A recent commentary in The Chronicle of Higher Education by neuroscience graduate student Jon Bardin restates a lot of the truths about graduate school: that tenure-track positions in the biomedical sciences are extraordinarily hard to come by, that graduate school is a great place to learn effective communication skills and problem solving and that graduate school mentors need to learn to guide their students towards paths away from academia and towards 'the real world.'* However, what marks Mr. Bardin's essay is an air of nonchalance towards the typical "What did I just do?!?" panic of typical senior graduate students. He tends to lean heavily on the 'alternative career' path, as you can see from the following excerpts:
...These are experiences and skills that will carry me through many dark days as a writer. But the same skills would have benefited me if I were leaving for the pharmaceutical industry, or for consulting, or to open a microbrewery. Everyone needs a problem solver, an articulate communicator, a thoughtful arbitrator. If graduate students can learn to approach their education as a series of learning opportunities rather than a five-year-long job interview, I think many who choose to leave would find that they had not wasted their time but rather that they had learned a great deal in a safe environment, while being paid, to boot. (emphasis CJ's)
...A few months ago, I attended an event sponsored by several local biomedical universities titled "What Can You Be With a Ph.D.?" The event was spread over numerous auditoriums and included panels on science writing; teaching at the elementary, high-school, and college levels; government jobs, both in bureaucracy and research; forensic lab work; nonprofits; finance; biotechnology; consulting; and, yes, even postdoctoral research. Roaming from panel to panel, I was amazed at the sheer scope of opportunity for science Ph.D.'s. The event reinforced that, as the world becomes ever more data driven, our experiences in collecting and analyzing data make us increasingly valuable commodities in any number of fields. Looking around, it became clear that we've been looking at this pyramid upside down.
Here's what I think Mr. Bardin's essay elides: cost. His Ph.D. education (and mine) were paid for by the US taxpayer. Is this the best deal that the taxpayer can get? As I've said in the past, I think society gets a pretty good deal: they get 5+ years of cheap labor in science, (hopefully) contributions to greater knowledge and, at the end of the process, they get a trained scientist. Usually, that trained scientist can go on to generate new innovations in their independent career in industry or academia. It's long been my supposition that the latter will pay (directly and indirectly) for the former. If that's not the case, is this a bargain that society should continue to support?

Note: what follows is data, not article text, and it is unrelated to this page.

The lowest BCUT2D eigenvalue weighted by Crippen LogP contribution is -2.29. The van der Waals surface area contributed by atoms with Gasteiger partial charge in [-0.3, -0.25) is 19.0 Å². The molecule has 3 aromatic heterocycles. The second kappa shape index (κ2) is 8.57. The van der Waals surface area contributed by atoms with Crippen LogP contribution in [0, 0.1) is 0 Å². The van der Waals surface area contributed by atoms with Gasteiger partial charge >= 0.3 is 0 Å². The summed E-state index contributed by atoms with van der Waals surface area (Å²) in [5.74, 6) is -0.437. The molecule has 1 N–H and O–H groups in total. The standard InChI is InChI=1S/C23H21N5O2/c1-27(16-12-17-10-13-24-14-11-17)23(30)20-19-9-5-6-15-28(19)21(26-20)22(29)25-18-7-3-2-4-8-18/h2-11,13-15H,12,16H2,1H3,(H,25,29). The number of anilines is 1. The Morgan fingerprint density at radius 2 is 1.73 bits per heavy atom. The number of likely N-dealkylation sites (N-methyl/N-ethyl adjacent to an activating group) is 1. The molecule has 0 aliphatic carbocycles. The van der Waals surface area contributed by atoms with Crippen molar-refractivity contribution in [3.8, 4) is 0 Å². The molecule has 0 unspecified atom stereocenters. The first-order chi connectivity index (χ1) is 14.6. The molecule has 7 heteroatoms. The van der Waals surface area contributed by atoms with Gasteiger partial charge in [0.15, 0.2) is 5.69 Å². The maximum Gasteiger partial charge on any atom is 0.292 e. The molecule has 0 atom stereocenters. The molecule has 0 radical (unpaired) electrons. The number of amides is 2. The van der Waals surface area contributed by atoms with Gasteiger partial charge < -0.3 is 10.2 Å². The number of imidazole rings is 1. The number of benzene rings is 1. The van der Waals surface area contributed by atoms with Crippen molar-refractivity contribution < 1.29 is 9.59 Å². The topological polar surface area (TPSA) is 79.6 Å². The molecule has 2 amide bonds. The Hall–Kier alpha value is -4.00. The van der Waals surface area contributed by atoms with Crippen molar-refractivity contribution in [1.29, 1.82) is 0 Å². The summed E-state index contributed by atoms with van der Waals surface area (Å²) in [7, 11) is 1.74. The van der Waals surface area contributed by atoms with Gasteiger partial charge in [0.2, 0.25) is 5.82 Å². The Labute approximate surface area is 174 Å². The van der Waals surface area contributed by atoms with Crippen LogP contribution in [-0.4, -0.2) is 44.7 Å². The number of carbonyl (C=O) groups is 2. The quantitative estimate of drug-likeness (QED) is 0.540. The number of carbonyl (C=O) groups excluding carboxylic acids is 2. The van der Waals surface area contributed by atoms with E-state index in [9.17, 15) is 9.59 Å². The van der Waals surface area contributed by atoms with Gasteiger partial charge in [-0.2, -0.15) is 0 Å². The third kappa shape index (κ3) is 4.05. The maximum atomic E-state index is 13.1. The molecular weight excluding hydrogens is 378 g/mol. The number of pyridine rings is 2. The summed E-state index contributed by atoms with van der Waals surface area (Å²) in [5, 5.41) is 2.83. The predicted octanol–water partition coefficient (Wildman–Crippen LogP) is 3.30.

Mr. Bardin also shows a great deal of insouciance about the costs to himself: what else could he have done, if he hadn't gone to graduate school? When we talk about the costs of getting a Ph.D., I believe that we don't talk enough about the sheer length of time (5+ years) and what other training might have been taken during that time. Opportunity costs matter! An apprenticeship at a microbrewery (likely at a similar (if not higher) pay scale as a graduate student) or a 1 or 2 year teaching certification process easily fits in the half-decade that most of us seem to spend in graduate school. Are the communications skills and the problem-solving skills that he gained worth the time and the (opportunity) cost? Could he have obtained those skills somewhere else for a lower cost?
This last problem leads me to a core dilemma of alternative careers for Ph.D. educated scientists. In the range of careers that Mr. Bardin uses to suggest "the sheer scope of opportunity for science Ph.D.'s", in how many of these fields will a science Ph.D. be an entry-level credential or an advantage? Patent law, for example, offers (or did?) Ph.D. chemists an opportunity to increase their wages significantly versus a career at the bench. How many of these fields would see a science Ph.D. as a wild overqualification (i.e. elementary education?) Would someone in one of these careers welcome a Ph.D. scientist or see them as a usurper of positions away from whatever entry-level credential that's preferred? This is a problem to be confronted, not wished away.
While I sincerely hope that "as the world becomes ever more data driven, our experiences in collecting and analyzing data make us increasingly valuable commodities in any number of fields", betting over 50% of your 20s on that hope seems like a risky proposition.
*BTW, I'm getting bored and irritated with these sorts of comments:
Crucially, they [professors] must make it clear that leaving academe does not suddenly brand them a waste of their mentor's time... But too many young scientists are made to feel worthless because of their desire to leave academic science. It has to stop.Perhaps it's the fact that most chemistry graduate students (used to?) end up in industry. But your self-worth shouldn't be dependent on whether or not you can become a tenure-track professor and the vagaries of your mentor's evaluation, true or not.